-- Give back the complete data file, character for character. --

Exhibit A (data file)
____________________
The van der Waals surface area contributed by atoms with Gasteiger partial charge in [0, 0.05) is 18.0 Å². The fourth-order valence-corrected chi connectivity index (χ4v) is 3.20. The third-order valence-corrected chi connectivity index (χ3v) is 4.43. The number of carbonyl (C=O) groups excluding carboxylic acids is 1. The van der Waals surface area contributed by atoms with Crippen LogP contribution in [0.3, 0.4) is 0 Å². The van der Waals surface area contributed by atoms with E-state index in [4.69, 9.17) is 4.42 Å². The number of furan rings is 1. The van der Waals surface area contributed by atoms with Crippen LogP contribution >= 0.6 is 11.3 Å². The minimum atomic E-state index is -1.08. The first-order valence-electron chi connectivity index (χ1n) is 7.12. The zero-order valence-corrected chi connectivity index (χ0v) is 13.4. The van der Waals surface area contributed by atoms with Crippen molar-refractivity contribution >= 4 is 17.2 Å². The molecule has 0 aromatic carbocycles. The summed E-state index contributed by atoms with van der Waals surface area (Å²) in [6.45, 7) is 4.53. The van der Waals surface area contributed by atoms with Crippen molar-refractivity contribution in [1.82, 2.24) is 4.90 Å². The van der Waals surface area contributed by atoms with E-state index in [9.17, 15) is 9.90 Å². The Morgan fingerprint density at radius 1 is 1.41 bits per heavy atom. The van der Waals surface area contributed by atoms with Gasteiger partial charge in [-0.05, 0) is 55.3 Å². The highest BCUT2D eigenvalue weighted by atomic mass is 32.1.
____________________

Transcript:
The van der Waals surface area contributed by atoms with Gasteiger partial charge in [0, 0.05) is 18.0 Å². The fourth-order valence-corrected chi connectivity index (χ4v) is 3.20. The third-order valence-corrected chi connectivity index (χ3v) is 4.43. The number of carbonyl (C=O) groups excluding carboxylic acids is 1. The van der Waals surface area contributed by atoms with Crippen LogP contribution in [0.3, 0.4) is 0 Å². The van der Waals surface area contributed by atoms with E-state index in [4.69, 9.17) is 4.42 Å². The number of furan rings is 1. The van der Waals surface area contributed by atoms with Crippen LogP contribution >= 0.6 is 11.3 Å². The minimum atomic E-state index is -1.08. The first-order valence-electron chi connectivity index (χ1n) is 7.12. The zero-order valence-corrected chi connectivity index (χ0v) is 13.4. The van der Waals surface area contributed by atoms with Crippen molar-refractivity contribution >= 4 is 17.2 Å². The molecule has 0 aromatic carbocycles. The summed E-state index contributed by atoms with van der Waals surface area (Å²) in [6.45, 7) is 4.53. The van der Waals surface area contributed by atoms with Crippen molar-refractivity contribution in [1.82, 2.24) is 4.90 Å². The van der Waals surface area contributed by atoms with E-state index in [9.17, 15) is 9.90 Å². The Morgan fingerprint density at radius 1 is 1.41 bits per heavy atom. The van der Waals surface area contributed by atoms with Gasteiger partial charge in [-0.05, 0) is 55.3 Å². The highest BCUT2D eigenvalue weighted by atomic mass is 32.1.